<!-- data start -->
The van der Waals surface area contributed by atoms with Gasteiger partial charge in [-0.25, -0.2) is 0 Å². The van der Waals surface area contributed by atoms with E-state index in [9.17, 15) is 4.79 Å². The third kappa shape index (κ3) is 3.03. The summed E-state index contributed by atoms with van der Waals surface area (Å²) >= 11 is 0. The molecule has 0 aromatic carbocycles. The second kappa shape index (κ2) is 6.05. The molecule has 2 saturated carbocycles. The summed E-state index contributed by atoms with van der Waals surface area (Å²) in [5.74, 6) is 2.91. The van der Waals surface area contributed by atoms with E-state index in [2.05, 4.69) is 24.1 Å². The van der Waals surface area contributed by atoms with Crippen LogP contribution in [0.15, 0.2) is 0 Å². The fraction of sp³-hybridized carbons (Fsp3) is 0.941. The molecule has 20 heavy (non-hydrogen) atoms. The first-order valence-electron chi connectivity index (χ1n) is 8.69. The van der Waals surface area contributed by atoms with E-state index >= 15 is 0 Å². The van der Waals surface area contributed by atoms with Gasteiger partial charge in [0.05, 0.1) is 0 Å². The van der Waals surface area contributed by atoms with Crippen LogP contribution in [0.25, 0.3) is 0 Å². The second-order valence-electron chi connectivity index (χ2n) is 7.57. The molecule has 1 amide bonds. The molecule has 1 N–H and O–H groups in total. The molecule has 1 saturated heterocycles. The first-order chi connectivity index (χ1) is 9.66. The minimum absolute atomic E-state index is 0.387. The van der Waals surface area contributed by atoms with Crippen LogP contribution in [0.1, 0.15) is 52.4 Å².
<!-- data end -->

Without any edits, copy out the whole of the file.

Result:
The van der Waals surface area contributed by atoms with Gasteiger partial charge in [-0.25, -0.2) is 0 Å². The van der Waals surface area contributed by atoms with E-state index in [9.17, 15) is 4.79 Å². The third kappa shape index (κ3) is 3.03. The summed E-state index contributed by atoms with van der Waals surface area (Å²) >= 11 is 0. The molecule has 0 aromatic carbocycles. The second kappa shape index (κ2) is 6.05. The molecule has 2 saturated carbocycles. The summed E-state index contributed by atoms with van der Waals surface area (Å²) in [5.74, 6) is 2.91. The van der Waals surface area contributed by atoms with E-state index in [2.05, 4.69) is 24.1 Å². The van der Waals surface area contributed by atoms with Crippen LogP contribution in [0.15, 0.2) is 0 Å². The fraction of sp³-hybridized carbons (Fsp3) is 0.941. The molecule has 20 heavy (non-hydrogen) atoms. The first-order valence-electron chi connectivity index (χ1n) is 8.69. The van der Waals surface area contributed by atoms with E-state index >= 15 is 0 Å². The van der Waals surface area contributed by atoms with Gasteiger partial charge in [0.05, 0.1) is 0 Å². The van der Waals surface area contributed by atoms with Crippen LogP contribution in [0.25, 0.3) is 0 Å². The second-order valence-electron chi connectivity index (χ2n) is 7.57. The molecule has 1 amide bonds. The molecule has 1 N–H and O–H groups in total. The molecule has 1 saturated heterocycles. The first-order chi connectivity index (χ1) is 9.66. The minimum absolute atomic E-state index is 0.387. The van der Waals surface area contributed by atoms with Crippen LogP contribution in [0.1, 0.15) is 52.4 Å².